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Well – kind of. You recall that I mentioned a little bit ago about the fast and the slow ring for the Windows 10 Technical Preview and that the fast ring got the flights first, then once everyone was happy – then the slow ring would get the update. That is how it has worked for the last couple of updates. This month was a little different. Apparently some folk had issues with the fast update for this month – that took us all to build 9879 and so due to that the slow ring was delayed. (Still following?)
Anyway – fast forward to now – and the slow ring is now getting the update to 9879 and the fast ring also are getting a patch. Now – it is KB3019268 – which you would normally find out about here. Yet – that seems not to give you too much data – or any really. So, there are fixes – but no real details as to what they are. If you are on the fast ring – open Windows Update and you will see the update listed there for installation.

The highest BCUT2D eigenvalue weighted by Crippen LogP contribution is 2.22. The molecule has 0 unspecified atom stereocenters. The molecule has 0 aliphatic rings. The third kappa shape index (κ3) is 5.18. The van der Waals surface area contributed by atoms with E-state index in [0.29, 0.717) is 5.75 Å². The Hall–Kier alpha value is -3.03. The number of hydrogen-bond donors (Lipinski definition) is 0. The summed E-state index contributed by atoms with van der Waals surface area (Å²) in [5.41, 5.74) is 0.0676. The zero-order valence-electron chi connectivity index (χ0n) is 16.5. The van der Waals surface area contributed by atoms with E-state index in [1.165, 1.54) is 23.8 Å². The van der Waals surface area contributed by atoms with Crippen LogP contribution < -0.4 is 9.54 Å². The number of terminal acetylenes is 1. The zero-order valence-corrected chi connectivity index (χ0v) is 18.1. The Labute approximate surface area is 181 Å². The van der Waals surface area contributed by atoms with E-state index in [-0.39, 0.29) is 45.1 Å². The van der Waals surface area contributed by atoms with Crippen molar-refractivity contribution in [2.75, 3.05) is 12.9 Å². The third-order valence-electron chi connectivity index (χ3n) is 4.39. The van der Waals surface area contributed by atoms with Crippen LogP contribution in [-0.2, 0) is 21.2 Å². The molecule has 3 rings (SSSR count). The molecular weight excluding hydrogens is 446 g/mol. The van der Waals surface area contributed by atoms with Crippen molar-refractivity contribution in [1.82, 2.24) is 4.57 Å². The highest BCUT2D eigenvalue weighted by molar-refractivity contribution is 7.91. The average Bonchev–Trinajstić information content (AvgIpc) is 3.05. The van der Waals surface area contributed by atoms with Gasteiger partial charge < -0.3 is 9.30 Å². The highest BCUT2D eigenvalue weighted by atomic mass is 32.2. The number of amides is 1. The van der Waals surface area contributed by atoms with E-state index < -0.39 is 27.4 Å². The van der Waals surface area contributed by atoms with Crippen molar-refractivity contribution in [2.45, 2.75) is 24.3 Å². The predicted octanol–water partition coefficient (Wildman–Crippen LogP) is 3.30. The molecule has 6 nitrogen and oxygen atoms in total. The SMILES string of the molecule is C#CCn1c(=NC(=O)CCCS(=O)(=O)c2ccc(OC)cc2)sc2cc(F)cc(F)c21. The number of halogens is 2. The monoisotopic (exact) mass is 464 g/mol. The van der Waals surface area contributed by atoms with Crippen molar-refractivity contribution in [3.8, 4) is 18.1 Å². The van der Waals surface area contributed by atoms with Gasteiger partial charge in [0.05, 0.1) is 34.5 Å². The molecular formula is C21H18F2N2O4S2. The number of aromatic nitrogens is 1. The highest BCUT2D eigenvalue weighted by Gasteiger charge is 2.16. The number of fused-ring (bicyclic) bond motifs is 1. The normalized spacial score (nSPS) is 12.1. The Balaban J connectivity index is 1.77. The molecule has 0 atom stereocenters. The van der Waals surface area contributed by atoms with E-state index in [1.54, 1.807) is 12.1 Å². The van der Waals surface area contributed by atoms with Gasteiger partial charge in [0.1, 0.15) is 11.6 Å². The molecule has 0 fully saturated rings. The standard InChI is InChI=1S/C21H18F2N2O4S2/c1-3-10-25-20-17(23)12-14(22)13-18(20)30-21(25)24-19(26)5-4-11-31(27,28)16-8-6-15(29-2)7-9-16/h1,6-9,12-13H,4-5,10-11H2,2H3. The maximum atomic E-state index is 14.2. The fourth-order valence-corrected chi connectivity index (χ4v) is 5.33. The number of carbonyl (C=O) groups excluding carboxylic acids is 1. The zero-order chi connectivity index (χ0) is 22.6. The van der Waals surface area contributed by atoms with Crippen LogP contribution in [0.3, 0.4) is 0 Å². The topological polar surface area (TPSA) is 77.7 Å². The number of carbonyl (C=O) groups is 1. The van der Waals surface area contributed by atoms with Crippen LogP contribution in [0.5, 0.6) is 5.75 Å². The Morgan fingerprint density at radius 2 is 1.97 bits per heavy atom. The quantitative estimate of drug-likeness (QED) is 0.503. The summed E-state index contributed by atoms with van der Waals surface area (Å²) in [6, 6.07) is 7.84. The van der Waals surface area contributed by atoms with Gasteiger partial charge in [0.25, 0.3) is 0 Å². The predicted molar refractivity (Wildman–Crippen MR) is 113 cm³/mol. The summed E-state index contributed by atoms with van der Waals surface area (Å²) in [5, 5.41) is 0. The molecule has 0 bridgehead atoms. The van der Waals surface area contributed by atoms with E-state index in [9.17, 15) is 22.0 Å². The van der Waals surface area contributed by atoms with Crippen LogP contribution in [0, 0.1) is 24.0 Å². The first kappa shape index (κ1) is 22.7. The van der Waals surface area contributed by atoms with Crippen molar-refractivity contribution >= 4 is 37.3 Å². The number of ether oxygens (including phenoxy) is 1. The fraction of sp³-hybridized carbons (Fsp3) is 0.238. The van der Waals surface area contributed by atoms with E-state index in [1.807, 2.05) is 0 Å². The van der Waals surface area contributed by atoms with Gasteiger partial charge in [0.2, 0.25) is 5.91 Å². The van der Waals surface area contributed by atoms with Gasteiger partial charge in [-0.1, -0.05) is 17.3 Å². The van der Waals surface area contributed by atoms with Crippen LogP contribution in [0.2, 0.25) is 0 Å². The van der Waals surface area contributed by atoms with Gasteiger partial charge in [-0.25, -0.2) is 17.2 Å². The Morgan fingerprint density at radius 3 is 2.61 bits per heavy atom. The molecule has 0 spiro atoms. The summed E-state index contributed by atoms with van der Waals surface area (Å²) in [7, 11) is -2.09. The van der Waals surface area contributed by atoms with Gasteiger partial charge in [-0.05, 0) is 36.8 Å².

If you are on the slow ring – then you will only need to install the overall update to take you to the new build and the patch will already be installed and configured for you.
Speaking of which – if you do want to do a completely clean install of the build – you now can – the ISO files are available to download now from Microsoft. You can grab them from here.
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I was reading through Neowin last week and came across a story by Brad Sams about how you could pick up a Surface 2 for the bargain price of $US199 (In the US only mind you). One of the first comments on the article read “RT? No thx” which I thought was a really shortsighted dismissal of the Surface 2. I have seen other comments on Twitter such as “Friends don’t let friends buy RT”. To that I say – if you were a friend you would check what they actually needed first.
Now – without going into the ongoing Microsoft support of RT – still waiting to head Windows 10 mentioned with RT – but just looking at what you get in a Surface 2 – and then why it might be ok for you – here are a few factors to consider:
- Don’t believe what your “trusted advisor” might say without researching for yourself. A lot of IT Pro’s that I know have dismissed Surface 2 without actually seeing what you get for your buck.
- There are limitations – not avoiding them – there is – the big one is that you can only run applications from the Microsoft Store (or those that are preinstalled – more on that shortly). You also cannot put any extra addins for Internet Explorer – plugins, etc will not work.